1. Limited time only! Sign up for a free 30min personal tutor trial with Chegg Tutors
    Dismiss Notice
Dismiss Notice
Join Physics Forums Today!
The friendliest, high quality science and math community on the planet! Everyone who loves science is here!

Homework Help: IVP problem

  1. Apr 14, 2007 #1


    User Avatar

    1. The problem statement, all variables and given/known data
    Please take a look at my work and help me figure out where I went wrong. Thanks!
    Use separation of variables to solve the IVP
    [tex]\[ty'=\sqrt{1-y^2},\quad y(1)=1,\quad t>0 [/tex]

    2. Relevant equations

    3. The attempt at a solution
    Use separation of variables to solve the IVP
    [tex] \[ty'=\sqrt{1-y^2},\quad y(1)=1,\quad t>0 [/tex]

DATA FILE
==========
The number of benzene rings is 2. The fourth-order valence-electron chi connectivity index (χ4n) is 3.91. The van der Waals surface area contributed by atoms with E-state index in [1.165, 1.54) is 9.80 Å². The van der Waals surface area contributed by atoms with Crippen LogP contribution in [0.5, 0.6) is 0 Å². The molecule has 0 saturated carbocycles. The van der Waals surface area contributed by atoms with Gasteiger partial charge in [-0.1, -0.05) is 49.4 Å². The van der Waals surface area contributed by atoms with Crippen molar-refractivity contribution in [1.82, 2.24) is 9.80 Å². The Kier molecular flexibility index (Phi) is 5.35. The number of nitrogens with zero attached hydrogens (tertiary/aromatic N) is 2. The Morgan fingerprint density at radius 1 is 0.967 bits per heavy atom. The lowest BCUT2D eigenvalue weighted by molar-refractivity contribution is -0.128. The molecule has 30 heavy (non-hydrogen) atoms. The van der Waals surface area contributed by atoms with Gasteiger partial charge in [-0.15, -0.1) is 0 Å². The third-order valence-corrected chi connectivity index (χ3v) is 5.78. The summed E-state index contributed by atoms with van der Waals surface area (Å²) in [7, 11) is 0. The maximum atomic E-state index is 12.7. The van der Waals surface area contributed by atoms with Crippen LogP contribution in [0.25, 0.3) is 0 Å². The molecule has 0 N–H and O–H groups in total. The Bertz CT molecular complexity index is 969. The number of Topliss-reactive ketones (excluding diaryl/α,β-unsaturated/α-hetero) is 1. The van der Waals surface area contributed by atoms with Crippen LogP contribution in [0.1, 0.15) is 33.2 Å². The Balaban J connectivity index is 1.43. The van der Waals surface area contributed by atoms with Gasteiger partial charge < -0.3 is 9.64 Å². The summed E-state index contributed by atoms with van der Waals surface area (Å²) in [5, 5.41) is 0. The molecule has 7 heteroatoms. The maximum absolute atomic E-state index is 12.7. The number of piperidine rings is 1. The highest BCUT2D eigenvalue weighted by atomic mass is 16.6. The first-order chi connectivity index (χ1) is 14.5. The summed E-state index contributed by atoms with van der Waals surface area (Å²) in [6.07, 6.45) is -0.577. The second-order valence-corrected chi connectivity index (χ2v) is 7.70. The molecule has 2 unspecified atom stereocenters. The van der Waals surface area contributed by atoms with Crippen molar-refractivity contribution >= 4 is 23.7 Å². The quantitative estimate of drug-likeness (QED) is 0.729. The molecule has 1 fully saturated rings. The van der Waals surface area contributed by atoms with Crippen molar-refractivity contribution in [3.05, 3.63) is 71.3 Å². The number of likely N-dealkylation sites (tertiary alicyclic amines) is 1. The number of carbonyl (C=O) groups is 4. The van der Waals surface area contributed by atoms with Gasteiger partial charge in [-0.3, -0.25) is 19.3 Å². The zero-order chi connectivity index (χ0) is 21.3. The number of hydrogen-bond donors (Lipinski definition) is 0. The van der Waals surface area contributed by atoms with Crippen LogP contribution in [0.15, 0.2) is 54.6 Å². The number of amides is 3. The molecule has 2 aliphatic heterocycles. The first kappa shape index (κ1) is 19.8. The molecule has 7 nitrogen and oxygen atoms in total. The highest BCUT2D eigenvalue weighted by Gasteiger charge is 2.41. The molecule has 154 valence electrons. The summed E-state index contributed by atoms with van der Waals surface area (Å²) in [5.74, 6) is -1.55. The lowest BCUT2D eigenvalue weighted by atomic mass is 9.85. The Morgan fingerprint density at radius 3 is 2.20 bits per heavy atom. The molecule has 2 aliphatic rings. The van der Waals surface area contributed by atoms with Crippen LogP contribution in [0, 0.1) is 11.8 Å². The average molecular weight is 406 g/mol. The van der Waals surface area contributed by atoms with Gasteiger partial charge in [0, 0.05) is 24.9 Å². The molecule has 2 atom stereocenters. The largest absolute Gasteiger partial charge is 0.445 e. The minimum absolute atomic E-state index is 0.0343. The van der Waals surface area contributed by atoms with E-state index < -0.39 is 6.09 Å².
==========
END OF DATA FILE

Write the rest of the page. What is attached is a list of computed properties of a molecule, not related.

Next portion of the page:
[tex]dy/dt = \sqrt{1-y^2}/t [/tex]

    [tex]1/\sqrt{1-y^2} dy = 1/t dt[/tex]

    [tex] \int 1/\sqrt{1-y^2} dy = \int 1/t dt[/tex]

    [tex] arcsin(y) = ln (abs (t)) + C [/tex]

    [tex] C = 1 [/tex]

    therefore the formula should be

    [tex]y = sin(ln(abs(t))+1) [/tex]

    Last edited: Apr 14, 2007
  2. jcsd
  3. Apr 15, 2007 #2

    Gib Z

    User Avatar
    Homework Helper

    I don't understand what you think is the problem.
  4. Apr 15, 2007 #3
    I don't see a problem except that your value of C is incorrect, because with that choice y(1) is not equal to 1.
  5. Apr 15, 2007 #4


    User Avatar
    Science Advisor

    arcsin(1) is [itex]\pi/2[/itex], not 1.

    I will also point out that this is of the form [itex]y'= \sqrt{1- y^2}/t[/itex] and the function is NOT Lipshchitz in y on any interval containing y= 1. Therefore, the solution is not unique. y= 1 for all t is another obvious solution and, in fact, there are an infinite number of solutions.
Share this great discussion with others via Reddit, Google+, Twitter, or Facebook